Beetroot, avocados, flowers, bread, and even eggs - South Korean-based artist and photographer Chang Ki Chung
has a keen eye for turning the mundane into stunning still lifes. It becomes an artful visual exploration of balance - both in a literal and figurative sense - by building and photographing delicate towers of fruit, vegetables, bread, and plants.
Stunning Still Lifes By Chang Ki Chung Feature Artfully Stacked Foods and Flowers
Chang Ki Chung begins his career as a fashion photographer in the advertising departments of major groups such as Amore Pacific and Cheil Communication. After opening his own photography studio in 1987, he decided to move away from the big city Seoul in 1993 to live in the countryside and devote himself to the kind of photography that had inspired him to become a photographer.
His new lifestyle inspired him to produce two still-life series that belong to both the botanic genre and that of everyday, familiar objects. In 1999 he began a new study and once again took color photographs, this time of the wildflowers he brought back from his walks, wishing to grant them a second life.
Still Life Publications For Le Monde
He continued his work, often capturing portraits and still lifes, while teaching Photography at the Seoul Institute of the Arts. His latest project was commissioned by the French publication Le Monde, the striking visuals he created weekly accompanying gastronomy-related articles. For Le Monde, Chung had to create a new weekly still life, showcasing stacks of avocados, halved hard-boiled eggs, crusty bread, and cubes of blood-red beets.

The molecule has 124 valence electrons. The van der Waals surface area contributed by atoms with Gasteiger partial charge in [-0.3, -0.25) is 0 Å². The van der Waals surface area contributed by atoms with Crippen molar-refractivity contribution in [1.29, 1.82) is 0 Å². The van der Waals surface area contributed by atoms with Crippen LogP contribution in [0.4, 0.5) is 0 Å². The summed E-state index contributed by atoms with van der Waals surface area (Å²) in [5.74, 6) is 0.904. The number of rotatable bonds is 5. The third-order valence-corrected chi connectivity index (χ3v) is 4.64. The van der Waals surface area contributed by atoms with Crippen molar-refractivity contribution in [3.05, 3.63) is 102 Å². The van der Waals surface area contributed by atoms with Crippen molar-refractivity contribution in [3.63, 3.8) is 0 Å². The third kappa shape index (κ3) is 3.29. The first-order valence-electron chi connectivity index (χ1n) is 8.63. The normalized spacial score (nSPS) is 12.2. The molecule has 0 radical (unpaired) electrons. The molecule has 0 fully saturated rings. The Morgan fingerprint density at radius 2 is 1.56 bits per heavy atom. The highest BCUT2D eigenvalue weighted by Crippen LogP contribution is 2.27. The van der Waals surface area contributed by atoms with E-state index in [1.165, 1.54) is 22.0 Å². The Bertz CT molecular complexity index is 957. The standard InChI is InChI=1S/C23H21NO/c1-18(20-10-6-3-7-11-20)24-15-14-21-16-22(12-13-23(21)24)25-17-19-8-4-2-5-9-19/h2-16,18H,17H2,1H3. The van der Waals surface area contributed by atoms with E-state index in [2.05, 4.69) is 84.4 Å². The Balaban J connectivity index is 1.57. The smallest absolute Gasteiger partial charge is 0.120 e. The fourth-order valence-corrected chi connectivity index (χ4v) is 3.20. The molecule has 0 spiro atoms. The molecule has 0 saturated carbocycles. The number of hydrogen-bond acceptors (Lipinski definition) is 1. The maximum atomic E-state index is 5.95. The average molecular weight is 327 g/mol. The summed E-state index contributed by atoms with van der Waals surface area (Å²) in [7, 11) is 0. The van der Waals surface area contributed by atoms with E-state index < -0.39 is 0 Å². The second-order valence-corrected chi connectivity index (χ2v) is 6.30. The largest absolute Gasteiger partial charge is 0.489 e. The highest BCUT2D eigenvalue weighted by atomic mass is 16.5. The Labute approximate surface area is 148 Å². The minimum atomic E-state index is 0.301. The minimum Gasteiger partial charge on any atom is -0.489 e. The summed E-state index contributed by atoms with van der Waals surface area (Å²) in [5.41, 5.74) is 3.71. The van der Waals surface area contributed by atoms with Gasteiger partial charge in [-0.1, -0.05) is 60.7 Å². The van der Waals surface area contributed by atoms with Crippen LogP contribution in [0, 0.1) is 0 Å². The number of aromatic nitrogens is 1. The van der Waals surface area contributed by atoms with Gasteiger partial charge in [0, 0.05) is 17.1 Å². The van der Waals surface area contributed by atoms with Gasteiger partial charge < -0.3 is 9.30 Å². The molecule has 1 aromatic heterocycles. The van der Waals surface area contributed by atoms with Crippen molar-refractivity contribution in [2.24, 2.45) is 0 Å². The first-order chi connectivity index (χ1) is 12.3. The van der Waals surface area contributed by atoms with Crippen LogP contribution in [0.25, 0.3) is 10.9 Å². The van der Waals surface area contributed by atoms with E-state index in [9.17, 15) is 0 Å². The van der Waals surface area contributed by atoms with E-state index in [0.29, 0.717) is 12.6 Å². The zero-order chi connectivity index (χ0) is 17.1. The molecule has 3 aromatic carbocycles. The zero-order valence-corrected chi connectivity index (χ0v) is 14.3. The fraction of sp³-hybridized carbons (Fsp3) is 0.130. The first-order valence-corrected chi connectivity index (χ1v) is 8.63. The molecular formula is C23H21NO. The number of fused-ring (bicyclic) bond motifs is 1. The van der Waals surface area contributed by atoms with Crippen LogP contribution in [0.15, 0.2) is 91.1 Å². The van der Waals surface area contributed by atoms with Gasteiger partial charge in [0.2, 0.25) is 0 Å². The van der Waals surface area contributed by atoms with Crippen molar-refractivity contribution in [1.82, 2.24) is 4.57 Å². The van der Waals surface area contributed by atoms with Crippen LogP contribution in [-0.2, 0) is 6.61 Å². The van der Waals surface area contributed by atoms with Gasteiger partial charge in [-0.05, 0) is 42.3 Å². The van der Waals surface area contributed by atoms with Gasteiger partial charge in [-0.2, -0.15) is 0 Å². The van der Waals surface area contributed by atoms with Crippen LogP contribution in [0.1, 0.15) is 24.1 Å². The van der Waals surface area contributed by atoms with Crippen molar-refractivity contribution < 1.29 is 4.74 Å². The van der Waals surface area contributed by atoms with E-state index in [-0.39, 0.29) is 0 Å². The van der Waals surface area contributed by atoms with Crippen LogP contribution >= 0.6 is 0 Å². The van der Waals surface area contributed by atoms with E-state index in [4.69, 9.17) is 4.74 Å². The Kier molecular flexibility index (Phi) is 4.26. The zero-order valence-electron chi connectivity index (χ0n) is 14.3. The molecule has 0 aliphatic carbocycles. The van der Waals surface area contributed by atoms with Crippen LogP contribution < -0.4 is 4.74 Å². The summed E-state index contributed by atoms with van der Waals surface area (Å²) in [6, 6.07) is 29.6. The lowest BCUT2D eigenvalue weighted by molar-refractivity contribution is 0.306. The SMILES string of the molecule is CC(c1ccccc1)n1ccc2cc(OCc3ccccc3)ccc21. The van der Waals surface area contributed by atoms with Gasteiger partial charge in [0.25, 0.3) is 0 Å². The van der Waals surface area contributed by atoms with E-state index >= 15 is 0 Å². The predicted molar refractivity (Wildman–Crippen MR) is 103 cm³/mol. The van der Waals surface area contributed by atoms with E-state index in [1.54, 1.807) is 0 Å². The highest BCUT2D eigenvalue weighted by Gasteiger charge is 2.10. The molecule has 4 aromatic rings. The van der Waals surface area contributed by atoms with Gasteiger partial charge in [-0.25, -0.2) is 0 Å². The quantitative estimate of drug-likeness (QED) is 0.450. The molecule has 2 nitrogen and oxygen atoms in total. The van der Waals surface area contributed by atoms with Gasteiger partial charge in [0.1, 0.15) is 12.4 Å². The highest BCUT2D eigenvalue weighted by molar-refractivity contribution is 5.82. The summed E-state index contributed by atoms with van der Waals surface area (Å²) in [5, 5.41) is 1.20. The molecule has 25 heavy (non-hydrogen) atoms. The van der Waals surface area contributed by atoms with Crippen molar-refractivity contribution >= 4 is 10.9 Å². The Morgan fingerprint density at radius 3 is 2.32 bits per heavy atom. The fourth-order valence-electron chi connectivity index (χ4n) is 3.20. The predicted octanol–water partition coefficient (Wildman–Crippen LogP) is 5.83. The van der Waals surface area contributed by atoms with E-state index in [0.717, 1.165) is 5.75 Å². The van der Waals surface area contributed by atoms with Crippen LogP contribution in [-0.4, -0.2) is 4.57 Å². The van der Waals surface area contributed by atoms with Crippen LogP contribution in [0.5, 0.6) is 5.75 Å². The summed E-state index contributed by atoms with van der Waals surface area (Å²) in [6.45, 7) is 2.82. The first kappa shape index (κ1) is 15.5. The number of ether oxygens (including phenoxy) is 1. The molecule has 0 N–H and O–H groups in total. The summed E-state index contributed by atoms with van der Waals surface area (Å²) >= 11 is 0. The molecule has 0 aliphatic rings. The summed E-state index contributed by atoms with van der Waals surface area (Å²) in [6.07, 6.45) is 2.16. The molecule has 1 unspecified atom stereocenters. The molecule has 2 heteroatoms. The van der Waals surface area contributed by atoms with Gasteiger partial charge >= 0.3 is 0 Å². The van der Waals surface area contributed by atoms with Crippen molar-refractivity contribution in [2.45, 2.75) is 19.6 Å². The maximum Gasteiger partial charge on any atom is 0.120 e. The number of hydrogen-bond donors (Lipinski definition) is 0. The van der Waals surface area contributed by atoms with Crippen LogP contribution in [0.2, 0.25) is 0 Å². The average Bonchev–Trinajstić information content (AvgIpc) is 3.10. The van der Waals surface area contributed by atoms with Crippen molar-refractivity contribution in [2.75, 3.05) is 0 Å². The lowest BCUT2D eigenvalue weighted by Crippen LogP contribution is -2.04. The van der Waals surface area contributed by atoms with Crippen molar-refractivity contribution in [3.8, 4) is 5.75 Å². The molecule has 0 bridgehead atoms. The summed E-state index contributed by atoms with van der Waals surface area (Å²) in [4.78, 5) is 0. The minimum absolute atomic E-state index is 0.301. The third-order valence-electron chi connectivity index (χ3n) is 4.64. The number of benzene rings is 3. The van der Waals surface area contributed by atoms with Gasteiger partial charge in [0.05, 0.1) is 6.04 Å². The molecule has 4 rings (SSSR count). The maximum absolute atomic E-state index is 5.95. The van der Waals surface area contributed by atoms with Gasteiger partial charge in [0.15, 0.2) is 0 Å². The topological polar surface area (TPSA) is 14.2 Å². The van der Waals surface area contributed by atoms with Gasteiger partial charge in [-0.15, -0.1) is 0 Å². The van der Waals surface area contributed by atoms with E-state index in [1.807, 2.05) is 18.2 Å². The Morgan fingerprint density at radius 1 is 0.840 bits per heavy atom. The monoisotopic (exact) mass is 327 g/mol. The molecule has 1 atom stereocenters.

Chang Ki Chung's Photography
Chung is more of a personal photographer, a poet who perfectly controls light to dialogue with his subjects and render the objects or plant life that he photographs magnificently.
"The first things I started to shoot were the small plants growing low on the grounds in the fields around me. Then, as I started to cook for myself, cooking materials and kitchen utensils became the objects of my still lifes."
Intricate Portraits of Flowers, Fruits, and Vegetables
Chang Ki Chung composes intricate portraits of flowers, fruits, and vegetables, balancing the unique shapes and vibrant color of each natural object. Some are shot in their entirety while others are cut into slices to highlight the variety of internal patterns and shapes. Besides his recent work for Le Monde, he also produced two images for the Chateau de Rivau as part of a group exhibition celebrating the 500 year anniversary of Leonardo da Vinci's death.
You can see more of Chung's photographs on his Instagram
and view his previous work on his website
, where he also tells you more about his journey as a photographer and where it has taken him.